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Wouldn't Bet On A Sure Thing

Wouldn't Bet On A Sure Thing image
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At an early hour yesterday morning a Randolph-street saloon-keeper was called to wait upon a oustomer vvho liad ost an eye, suffered a broken nose, and vas otherwise s]oiled to take the part of Apollo on life's stage. He was a stranger, but he was very easy to get acquainted with. ■ What kind of folks have yon got in his town?" he suddenly inquired, as ie sipped his beer. " Well, a purty good lot, I guess," was the reply. "Kather soft, I guess," continued he stranger. " I might have made ten lollars iust now if it wasn't for my conounded conscientions scruples. Hang t! I wish I could be a little off, like most other men, but I can't. It wasn't )orn in me to be tricky." "How's that?" said the saloonist. "Why, there's a chap in a saloon ust above here who thinks he's smart, ie wanted to bet me that the windows n tlie back end of tho Board of Trade juiküng eontained six panes of glass to i wimlow. He bluffed me all around he room and shook a ten right under my nose, but my conscience wouldn't et me bet on a sure thing. If I hadn't )een strictly honest I could have taken lis money as slick as grease." "How?" " Why, my partner puttied in all that ;lass, and there's eight panes to a win[ow. I knew it all the time, and I ould have bet on a sure thing, you see. sometimos wish 1 hadn't beun brought 1 1 so slrict, but perhaps it was the best way." Just then a second stranger dropped n. Seeing No. 1 he hauled out a tenollar bilí, shook it at him and sneerngly said: "ïou must be a taffy sort of a chap! Vhen I say any thing I'm willing to jack it, but you sneak around the voods !" "I never bet on a sure thing," ealmy replied tho other. " If I took your iet I should shnply rob you of ten dolars, and my conscience would never et me rest." " I'll teil you what I'll do," said the aloon-keeper, carolessly- " I'll make a little bet with you. I think there are ight panes to a window; I'm wllling -o bet ten dollars there are." "After considerable " clawing off" the money was put up and the tvvo walked down to the buildino" to count the panes. There were only four to a window, and yet it took the saloonisL an hour and a half to get the trick mtangled so that he coiüd compreheud.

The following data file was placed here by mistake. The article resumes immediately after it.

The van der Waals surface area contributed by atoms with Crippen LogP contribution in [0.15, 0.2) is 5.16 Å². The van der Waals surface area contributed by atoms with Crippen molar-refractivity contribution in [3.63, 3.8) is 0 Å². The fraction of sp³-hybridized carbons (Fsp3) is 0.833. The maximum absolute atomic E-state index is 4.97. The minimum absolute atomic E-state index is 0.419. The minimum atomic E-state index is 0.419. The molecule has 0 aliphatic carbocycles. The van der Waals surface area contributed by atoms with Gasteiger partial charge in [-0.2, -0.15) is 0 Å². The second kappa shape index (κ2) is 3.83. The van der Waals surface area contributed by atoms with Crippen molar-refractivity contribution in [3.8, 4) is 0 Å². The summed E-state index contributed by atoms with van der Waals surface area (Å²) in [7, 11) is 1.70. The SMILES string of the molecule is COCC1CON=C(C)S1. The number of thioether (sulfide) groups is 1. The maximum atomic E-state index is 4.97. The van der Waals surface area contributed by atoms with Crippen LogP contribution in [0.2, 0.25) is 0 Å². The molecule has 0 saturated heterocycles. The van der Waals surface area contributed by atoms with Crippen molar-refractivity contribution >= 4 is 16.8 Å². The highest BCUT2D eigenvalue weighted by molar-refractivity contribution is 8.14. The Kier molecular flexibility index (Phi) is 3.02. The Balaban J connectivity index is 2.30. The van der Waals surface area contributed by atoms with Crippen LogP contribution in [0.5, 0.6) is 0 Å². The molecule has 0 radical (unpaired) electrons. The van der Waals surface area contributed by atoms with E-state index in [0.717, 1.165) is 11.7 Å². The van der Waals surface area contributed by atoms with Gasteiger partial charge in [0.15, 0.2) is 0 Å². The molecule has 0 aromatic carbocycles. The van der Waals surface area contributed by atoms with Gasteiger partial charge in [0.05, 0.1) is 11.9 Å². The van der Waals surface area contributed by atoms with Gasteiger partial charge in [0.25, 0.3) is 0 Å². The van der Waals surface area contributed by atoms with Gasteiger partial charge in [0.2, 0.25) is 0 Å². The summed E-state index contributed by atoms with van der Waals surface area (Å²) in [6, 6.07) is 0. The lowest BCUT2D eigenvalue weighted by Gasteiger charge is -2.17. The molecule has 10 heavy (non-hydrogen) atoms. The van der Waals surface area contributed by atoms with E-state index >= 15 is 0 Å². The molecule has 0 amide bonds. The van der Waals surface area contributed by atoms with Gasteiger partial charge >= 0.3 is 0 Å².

Old News
Ann Arbor Argus